• What I Love Most About Barbara (Through the Eyes of Tony)
  • Our Wedding - We shared where we got married and included some memorable pictures. Our daughter's biological mom, Kim, told us she thought it was great that our nieces and nephews were our bridesmaids and groomsmen. (So did we!)
  • Our Home - Here's where we described not only the home that we love, but also our neighborhood, neighbors, and the many nearby beaches, parks, and playgrounds.
  • Our Friends and Family - We wrote that we were lucky to have so many of our friends and family close by and explained how get-togethers happen at the spur of a moment.
  • A Family Tradition: Camping! - I wrote about how the family camping trips began when I was a little girl and that they're still going strong. My nieces and nephews have a great time doing all the same things my brothers and I did as kids.
  • Holidays- We gave specific examples of how we celebrate Halloween, Thanksgiving, and Christmas.
  • Vacations! Mostly pictures with this sentence: "We love traveling and can't wait to bring your child along, too!"
  • Wishing You the Best - We thanked the potential birthparent for taking the time to get to know us once again, and let her know that we would love to talk to get know each other better. We also repeated the important contact information. Every time we sent out a book, Tony and I signed it.  
A favorite read
 
Today, we keep a copy of our adoption profile book in our daughter's room. We use it to talk about her adoption story. After "reading" it with her and looking at all the family pictures, we tell her how happy we are that Kim and Charlie chose us to be her mommy and daddy forever and ever.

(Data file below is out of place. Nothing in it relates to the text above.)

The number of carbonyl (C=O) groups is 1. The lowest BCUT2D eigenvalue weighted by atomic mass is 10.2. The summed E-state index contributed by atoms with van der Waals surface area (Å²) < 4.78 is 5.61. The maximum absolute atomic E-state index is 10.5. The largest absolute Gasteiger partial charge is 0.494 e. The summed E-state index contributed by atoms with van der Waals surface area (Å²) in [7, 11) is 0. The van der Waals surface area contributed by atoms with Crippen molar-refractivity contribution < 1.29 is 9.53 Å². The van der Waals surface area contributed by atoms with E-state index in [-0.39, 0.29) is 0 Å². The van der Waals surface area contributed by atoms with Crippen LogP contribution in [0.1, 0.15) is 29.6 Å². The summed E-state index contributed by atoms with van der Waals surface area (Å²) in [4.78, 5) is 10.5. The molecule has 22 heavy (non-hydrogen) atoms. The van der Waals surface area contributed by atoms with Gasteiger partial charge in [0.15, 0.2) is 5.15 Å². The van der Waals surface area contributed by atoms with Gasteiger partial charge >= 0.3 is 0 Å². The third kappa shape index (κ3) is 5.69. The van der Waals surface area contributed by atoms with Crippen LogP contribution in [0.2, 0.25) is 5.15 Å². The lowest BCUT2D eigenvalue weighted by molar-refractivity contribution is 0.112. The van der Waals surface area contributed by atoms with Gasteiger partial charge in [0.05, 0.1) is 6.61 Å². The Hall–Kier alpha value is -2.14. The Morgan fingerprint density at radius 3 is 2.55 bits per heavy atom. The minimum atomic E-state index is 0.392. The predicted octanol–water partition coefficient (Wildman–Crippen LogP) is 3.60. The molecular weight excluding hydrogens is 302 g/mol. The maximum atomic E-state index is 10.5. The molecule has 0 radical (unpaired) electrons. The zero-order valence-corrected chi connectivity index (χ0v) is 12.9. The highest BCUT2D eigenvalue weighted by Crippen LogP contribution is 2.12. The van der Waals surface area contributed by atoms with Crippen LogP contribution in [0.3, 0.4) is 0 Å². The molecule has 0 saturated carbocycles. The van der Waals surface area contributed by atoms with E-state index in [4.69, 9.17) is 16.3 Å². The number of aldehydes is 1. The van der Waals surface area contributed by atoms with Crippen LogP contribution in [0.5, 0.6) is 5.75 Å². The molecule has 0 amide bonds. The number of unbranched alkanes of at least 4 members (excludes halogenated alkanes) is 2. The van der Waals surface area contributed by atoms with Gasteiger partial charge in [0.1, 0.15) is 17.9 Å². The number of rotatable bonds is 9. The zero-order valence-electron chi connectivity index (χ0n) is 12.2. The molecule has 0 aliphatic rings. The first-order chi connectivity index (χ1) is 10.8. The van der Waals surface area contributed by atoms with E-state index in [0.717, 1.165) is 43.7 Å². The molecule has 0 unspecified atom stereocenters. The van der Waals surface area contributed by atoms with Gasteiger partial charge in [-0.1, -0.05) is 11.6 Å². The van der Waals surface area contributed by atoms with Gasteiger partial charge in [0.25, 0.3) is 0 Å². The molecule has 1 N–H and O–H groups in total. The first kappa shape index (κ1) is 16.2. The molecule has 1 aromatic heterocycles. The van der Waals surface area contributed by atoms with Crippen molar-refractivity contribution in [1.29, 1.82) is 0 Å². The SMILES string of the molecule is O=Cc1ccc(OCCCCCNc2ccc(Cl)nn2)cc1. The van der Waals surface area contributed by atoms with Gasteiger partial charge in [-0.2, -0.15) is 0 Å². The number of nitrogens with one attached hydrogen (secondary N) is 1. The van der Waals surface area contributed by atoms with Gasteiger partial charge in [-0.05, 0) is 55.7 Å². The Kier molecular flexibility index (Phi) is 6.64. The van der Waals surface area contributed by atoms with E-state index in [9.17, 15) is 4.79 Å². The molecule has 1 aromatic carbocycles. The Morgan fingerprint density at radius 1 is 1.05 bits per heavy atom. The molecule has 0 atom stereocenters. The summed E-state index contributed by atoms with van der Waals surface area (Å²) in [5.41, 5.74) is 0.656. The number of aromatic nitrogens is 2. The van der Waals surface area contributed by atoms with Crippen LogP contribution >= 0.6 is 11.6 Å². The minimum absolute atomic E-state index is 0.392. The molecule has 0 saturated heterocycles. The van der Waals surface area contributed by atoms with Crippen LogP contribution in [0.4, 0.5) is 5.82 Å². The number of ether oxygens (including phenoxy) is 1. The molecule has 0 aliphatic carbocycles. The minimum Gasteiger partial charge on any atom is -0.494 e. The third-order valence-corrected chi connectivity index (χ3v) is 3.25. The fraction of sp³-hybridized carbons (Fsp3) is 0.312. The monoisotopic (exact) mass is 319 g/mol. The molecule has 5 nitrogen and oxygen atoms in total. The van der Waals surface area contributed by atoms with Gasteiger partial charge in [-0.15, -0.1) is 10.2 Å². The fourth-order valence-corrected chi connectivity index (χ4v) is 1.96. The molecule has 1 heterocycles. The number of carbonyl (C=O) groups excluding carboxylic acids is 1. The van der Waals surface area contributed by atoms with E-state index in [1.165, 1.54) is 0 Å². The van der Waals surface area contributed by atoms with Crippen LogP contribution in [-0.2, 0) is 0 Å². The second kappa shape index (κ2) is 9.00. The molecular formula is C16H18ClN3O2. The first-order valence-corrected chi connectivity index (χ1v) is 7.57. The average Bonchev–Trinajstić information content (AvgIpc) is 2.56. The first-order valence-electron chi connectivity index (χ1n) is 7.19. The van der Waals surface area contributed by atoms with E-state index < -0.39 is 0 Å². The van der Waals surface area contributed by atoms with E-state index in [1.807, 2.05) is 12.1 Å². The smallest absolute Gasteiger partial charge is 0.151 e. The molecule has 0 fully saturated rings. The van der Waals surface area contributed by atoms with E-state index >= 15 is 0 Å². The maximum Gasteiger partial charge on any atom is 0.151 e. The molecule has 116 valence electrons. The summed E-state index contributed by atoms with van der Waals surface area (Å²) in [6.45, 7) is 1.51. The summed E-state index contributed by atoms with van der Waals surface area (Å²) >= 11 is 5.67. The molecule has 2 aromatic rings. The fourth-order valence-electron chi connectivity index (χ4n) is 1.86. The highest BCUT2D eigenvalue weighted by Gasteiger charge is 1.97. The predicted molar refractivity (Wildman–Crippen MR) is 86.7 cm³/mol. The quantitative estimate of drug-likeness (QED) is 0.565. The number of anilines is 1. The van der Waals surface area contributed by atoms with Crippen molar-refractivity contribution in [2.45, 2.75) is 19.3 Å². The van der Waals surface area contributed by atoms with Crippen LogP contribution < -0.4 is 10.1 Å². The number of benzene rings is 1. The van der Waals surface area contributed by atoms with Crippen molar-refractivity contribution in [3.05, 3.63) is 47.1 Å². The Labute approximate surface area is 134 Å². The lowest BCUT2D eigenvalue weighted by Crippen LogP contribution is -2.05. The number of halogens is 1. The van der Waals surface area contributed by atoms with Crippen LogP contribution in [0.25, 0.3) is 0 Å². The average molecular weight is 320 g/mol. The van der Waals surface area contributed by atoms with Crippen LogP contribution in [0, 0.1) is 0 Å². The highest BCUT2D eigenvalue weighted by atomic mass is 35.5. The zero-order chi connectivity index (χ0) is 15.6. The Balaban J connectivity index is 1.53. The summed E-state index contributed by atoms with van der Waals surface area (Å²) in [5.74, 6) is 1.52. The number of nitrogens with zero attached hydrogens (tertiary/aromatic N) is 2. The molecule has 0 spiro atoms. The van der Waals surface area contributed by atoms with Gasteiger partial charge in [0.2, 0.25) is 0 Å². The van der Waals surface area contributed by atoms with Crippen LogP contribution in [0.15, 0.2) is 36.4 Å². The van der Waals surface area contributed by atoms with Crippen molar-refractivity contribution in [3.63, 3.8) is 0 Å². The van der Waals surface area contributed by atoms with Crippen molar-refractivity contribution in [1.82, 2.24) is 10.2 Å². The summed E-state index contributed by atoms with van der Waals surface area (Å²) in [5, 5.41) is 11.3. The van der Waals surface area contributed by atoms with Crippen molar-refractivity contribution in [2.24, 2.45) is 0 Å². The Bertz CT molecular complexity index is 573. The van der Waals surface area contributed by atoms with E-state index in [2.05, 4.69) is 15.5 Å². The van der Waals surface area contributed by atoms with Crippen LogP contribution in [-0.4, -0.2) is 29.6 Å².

I hope you've found this advice useful. If you have a specific question about creating your adoption profile book, just ask. Or if you have your own adoption profile insights for fellow prospective parents, let's hear from you! 


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13 Comments

That’s a good point, Babydreams.  Our agency uses a different format - it’s similar to a folder.  Your Dear Birthmother letter is the cover, and you write different sections on the inside.  There are only 5-6 pictures in the whole folder, plus it’s only 3 pages.  Tough to make it all fit, but it definitely makes you include just the most important info…

By wendyandsteve on Thursday, January 26, 2012 at 7:30 pm.

You can use code OUTMEBOX at Mixbook to receive 40% off of your adoption profile books! smile

By the-saurus on Friday, October 25, 2013 at 10:41 pm.

I am an adopted adult who would like to adopt a child or children within the USA. We are already home study approved. It has been suggested to husband and I that we network in an attempt to adopt a child. How does one network for this reason? Guitar Center Offers And Deals & I’ve read about people who send letters to clergy, doctors and schools, etc. but I’m not really sure what to provide.

By emmamichael910 on Monday, April 09, 2018 at 2:39 am.
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Meet the Author

Barbara Herel

Barbara Herel

New York

I have recently adopted or am adopting from...
U.S. Newborn